The Cretaceous basins within the Central Africa Rift sub-system (CAS) share similar tectonic processes, histories, and styles of basin fill, raising the question of the extent to which oil and gas generation is synchronised across the West and Central African Rift System (WCARS). Basin modelling was used to calculate the amount of hydrocarbons generated, the development of sealing capacity and losses of petroleum to the surface for the Melut, Fula, Sufyan, Bagarra, Doseo, and Doba rift basins. It was found that critical periods of hydrocarbon generation within the CAS occurred in the Lower Cretaceous, Upper Cretaceous and Paleocene-Eocene. During the Lower Cretaceous, regional seals had yet to be deposited, while during the Upper Cretaceous and Paleocene-Eocene, seals were poorly compacted and likely still did not constitute a good seal. During these intervals of time, high volumes of petroleum left the petroleum system (e.g. seeped to the surface). The resultant rates of methane seepage for the CAS rift-basins was 101–105 tons/year and is both quantitatively significant, and comparable to similar basins and rift systems. This rate of seepage is sufficiently high as to imply that micro-seepage alone would not have been capable of releasing the methane and that at least some seepage would have been catastrophic.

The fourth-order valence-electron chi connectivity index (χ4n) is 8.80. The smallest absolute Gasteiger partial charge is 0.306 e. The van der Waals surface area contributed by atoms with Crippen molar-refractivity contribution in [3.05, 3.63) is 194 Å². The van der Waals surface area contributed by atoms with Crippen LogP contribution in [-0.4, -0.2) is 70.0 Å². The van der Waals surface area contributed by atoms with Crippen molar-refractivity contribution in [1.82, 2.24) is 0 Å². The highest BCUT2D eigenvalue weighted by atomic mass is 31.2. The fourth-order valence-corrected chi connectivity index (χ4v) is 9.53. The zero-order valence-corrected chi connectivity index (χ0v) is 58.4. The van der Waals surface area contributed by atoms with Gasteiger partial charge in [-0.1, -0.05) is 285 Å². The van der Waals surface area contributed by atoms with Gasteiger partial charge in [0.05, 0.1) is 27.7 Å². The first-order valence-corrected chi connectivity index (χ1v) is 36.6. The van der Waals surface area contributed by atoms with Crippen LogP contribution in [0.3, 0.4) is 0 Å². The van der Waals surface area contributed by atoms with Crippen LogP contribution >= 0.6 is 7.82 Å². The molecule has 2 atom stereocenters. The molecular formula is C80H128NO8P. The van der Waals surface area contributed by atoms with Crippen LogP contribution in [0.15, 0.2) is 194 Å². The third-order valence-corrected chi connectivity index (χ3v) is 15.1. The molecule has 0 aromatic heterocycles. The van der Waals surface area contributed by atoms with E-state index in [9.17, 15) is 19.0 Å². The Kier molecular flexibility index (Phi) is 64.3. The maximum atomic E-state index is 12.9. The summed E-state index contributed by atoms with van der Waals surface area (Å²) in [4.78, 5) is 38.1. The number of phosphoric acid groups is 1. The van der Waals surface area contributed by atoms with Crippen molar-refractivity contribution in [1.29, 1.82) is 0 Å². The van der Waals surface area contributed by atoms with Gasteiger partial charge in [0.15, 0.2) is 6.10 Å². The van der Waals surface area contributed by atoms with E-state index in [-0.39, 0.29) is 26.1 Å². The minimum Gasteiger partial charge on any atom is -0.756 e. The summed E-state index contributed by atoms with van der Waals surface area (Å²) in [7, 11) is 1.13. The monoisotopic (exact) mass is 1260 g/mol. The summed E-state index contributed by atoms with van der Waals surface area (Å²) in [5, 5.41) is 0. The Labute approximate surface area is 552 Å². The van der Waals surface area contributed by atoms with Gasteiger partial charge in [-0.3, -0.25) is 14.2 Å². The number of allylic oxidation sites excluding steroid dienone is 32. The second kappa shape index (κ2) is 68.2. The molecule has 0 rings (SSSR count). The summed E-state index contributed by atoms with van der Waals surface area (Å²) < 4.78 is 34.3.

- Sealing capacity